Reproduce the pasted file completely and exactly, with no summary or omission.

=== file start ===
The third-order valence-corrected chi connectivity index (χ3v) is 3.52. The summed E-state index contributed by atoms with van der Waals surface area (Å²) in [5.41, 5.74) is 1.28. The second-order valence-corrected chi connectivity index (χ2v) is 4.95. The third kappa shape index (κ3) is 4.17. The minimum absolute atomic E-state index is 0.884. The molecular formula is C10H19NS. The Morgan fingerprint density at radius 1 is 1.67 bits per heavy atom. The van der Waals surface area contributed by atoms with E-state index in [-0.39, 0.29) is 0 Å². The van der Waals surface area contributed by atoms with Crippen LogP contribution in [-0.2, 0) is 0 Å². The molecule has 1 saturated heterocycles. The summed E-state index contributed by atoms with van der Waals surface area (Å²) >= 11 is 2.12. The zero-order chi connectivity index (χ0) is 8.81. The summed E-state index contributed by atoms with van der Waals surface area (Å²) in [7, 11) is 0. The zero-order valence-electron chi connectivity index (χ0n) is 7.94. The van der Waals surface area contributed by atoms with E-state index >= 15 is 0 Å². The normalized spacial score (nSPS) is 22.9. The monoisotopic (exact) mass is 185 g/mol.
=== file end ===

The third-order valence-corrected chi connectivity index (χ3v) is 3.52. The summed E-state index contributed by atoms with van der Waals surface area (Å²) in [5.41, 5.74) is 1.28. The second-order valence-corrected chi connectivity index (χ2v) is 4.95. The third kappa shape index (κ3) is 4.17. The minimum absolute atomic E-state index is 0.884. The molecular formula is C10H19NS. The Morgan fingerprint density at radius 1 is 1.67 bits per heavy atom. The van der Waals surface area contributed by atoms with E-state index in [-0.39, 0.29) is 0 Å². The van der Waals surface area contributed by atoms with Crippen LogP contribution in [-0.2, 0) is 0 Å². The molecule has 1 saturated heterocycles. The summed E-state index contributed by atoms with van der Waals surface area (Å²) >= 11 is 2.12. The zero-order chi connectivity index (χ0) is 8.81. The summed E-state index contributed by atoms with van der Waals surface area (Å²) in [7, 11) is 0. The zero-order valence-electron chi connectivity index (χ0n) is 7.94. The van der Waals surface area contributed by atoms with E-state index >= 15 is 0 Å². The normalized spacial score (nSPS) is 22.9. The monoisotopic (exact) mass is 185 g/mol.